‘Volunteers Are Playing A Vital Role In Making Governments More Accountable,’ Author Says
This post was originally produced for Forbes.
On Friday, June 5, 2015, the United Nations Volunteers program will issue a report on the effectiveness of volunteering programs around the world. I obtained an advance copy of the report.
The report suggests that volunteerism is a critical piece in moving forward to address global problems like the Millennium Development Goals and the post 2015 Sustainable Development Goals.
The report’s author, Amanda Mukwashi, the Chief of the Volunteer Knowledge and Innovation Section at United Nations Volunteers, says, “The Sustainable Development Goals will only succeed in tackling poverty and inequality if they take on board the needs of all citizens. Volunteers can be catalysts for a much fairer and more equal world – if they’re invited to the table.”
The report itself notes, “Volunteerism is a force for harnessing the power of peoples’ voice and participation to influence governance, and enhanced voice and participation are associated with more responsive and accountable governments.”
Mukwashi adds, “Volunteers are playing a vital role in making governments more accountable and responsive to their citizens – and helping women and marginalized groups have a say in decisions that affect their lives.”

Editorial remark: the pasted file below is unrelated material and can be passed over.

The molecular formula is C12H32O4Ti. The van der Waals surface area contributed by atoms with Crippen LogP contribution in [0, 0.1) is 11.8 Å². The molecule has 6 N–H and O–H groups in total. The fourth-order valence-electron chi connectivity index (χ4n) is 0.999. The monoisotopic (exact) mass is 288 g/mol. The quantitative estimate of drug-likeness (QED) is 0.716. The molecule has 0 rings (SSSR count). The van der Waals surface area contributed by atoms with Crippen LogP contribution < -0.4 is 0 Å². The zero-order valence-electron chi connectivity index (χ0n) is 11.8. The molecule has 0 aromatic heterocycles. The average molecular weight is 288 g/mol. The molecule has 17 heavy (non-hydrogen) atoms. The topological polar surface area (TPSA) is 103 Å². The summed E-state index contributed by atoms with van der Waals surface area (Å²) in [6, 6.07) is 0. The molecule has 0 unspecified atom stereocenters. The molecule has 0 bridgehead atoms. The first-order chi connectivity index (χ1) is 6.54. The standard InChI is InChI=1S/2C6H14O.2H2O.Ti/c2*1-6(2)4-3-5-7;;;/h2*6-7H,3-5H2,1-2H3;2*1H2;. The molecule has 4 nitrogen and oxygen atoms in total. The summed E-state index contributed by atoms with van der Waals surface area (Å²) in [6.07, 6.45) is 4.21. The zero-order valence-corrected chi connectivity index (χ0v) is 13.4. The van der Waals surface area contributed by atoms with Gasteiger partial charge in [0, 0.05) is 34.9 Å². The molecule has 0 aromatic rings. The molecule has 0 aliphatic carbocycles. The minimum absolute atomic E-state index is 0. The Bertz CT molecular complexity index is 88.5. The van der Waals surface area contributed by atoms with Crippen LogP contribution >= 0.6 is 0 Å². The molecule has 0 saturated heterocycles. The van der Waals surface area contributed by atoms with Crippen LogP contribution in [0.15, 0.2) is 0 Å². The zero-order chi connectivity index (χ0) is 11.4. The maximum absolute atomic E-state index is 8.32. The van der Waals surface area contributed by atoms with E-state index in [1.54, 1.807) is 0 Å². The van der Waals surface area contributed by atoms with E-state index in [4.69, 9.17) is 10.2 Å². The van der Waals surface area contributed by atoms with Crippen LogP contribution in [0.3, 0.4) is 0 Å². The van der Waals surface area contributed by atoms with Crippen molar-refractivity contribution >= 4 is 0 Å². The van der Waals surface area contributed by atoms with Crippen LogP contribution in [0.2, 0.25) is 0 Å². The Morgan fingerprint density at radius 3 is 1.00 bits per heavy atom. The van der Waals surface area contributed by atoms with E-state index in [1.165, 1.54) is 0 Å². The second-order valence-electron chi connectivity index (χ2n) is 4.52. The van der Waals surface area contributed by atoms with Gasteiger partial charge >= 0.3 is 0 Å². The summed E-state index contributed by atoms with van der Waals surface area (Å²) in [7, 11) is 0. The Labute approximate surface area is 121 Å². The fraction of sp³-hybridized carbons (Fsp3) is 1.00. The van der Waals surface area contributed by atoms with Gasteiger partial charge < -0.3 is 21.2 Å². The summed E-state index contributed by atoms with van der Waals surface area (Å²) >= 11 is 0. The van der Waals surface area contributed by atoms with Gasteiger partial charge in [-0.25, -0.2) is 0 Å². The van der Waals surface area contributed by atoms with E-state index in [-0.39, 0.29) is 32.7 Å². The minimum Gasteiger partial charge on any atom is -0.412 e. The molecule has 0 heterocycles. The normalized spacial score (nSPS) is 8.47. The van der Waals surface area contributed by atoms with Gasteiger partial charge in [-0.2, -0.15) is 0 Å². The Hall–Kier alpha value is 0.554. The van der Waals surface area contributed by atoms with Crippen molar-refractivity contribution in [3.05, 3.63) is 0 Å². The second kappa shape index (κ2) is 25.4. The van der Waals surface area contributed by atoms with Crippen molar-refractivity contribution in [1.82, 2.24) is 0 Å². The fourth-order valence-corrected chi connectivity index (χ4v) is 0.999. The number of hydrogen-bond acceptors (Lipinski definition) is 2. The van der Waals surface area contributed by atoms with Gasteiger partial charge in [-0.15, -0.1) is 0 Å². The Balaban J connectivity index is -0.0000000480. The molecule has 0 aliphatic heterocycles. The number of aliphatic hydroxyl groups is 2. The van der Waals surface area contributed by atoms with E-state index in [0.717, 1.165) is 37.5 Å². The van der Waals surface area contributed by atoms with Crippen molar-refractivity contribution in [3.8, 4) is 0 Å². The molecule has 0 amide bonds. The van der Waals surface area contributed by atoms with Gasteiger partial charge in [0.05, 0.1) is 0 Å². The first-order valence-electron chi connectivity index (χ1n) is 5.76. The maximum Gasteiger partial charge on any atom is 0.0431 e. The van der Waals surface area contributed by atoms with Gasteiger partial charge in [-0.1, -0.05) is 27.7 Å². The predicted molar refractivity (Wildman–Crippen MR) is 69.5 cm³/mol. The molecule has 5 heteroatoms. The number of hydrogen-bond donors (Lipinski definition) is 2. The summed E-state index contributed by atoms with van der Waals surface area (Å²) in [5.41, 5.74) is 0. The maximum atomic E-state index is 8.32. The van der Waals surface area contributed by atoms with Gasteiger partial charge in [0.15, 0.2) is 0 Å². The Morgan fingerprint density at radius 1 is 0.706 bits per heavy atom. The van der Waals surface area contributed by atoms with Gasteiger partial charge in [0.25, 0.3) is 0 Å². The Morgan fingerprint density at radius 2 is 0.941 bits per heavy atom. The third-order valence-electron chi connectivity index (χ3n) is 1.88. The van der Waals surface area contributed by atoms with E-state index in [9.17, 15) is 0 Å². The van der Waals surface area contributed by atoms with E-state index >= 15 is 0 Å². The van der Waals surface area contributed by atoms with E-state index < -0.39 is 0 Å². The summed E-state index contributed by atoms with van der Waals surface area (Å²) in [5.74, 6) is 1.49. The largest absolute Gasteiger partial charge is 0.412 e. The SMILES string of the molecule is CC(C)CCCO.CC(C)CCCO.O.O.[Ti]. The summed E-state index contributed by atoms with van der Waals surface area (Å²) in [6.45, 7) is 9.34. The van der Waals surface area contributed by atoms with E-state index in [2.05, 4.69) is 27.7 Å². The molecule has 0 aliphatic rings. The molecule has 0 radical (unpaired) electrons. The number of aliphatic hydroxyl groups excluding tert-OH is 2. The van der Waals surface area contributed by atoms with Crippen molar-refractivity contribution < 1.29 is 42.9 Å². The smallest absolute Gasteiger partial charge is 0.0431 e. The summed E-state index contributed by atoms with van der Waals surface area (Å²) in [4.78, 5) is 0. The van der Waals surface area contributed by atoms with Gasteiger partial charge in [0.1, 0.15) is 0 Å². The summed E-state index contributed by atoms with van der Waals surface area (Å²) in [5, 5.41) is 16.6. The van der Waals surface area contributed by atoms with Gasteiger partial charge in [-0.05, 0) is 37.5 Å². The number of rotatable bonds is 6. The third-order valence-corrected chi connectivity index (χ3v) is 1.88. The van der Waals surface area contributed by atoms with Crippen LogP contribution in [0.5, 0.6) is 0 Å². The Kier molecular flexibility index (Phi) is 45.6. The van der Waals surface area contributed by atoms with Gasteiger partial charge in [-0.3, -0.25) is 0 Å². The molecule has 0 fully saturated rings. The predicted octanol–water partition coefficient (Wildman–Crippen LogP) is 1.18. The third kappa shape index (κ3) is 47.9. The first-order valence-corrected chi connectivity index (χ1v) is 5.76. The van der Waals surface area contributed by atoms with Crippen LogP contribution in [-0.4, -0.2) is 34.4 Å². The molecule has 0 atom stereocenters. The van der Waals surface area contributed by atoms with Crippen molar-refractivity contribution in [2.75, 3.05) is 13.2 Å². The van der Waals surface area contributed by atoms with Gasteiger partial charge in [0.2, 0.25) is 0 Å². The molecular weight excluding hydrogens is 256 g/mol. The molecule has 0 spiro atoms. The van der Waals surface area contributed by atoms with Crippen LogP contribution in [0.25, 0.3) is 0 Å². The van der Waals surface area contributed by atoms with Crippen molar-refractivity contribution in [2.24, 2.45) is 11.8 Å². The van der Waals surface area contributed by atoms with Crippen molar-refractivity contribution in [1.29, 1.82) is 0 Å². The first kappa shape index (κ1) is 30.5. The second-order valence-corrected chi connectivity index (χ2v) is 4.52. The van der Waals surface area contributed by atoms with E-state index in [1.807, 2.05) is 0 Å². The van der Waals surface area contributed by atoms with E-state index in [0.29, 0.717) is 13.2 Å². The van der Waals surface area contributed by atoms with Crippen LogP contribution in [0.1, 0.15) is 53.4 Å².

“Too many governments are failing to acknowledge – and leverage – the immense potential of volunteers to help them chart a more successful development path,” Mukwashi adds.
On Friday, June 5, 2015 at 3:00 Eastern, Mukwashi will join me for a live discussion about the report. Tune in here then to watch the interview live. Post questions in the comments below or tweet questions before the interview to @devindthorpe.
More about United Nations Volunteers:
The United Nations Volunteers (UNV) programme is the UN organization that contributes to peace and development through volunteerism worldwide.
Volunteerism is a powerful means of engaging people in tackling development challenges, and it can transform the pace and nature of development. Volunteerism benefits both society at large and the individual volunteer by strengthening trust, solidarity and reciprocity among citizens, and by purposefully creating opportunities for participation.
UNV contributes to peace and development by advocating for recognition of volunteers, working with partners to integrate volunteerism into development programming, and mobilizing an increasing number and diversity of volunteers, including experienced UN Volunteers, throughout the world. UNV embraces volunteerism as universal and inclusive, and recognizes volunteerism in its diversity as well as the values that sustain it: free will, commitment, engagement and solidarity.
Based in Bonn, Germany, UNV is active in around 130 countries every year. UNV, with Field Units in 86 countries, is represented worldwide through the offices of the United Nations Development Programme (UNDP) and reports to the UNDP Executive Board.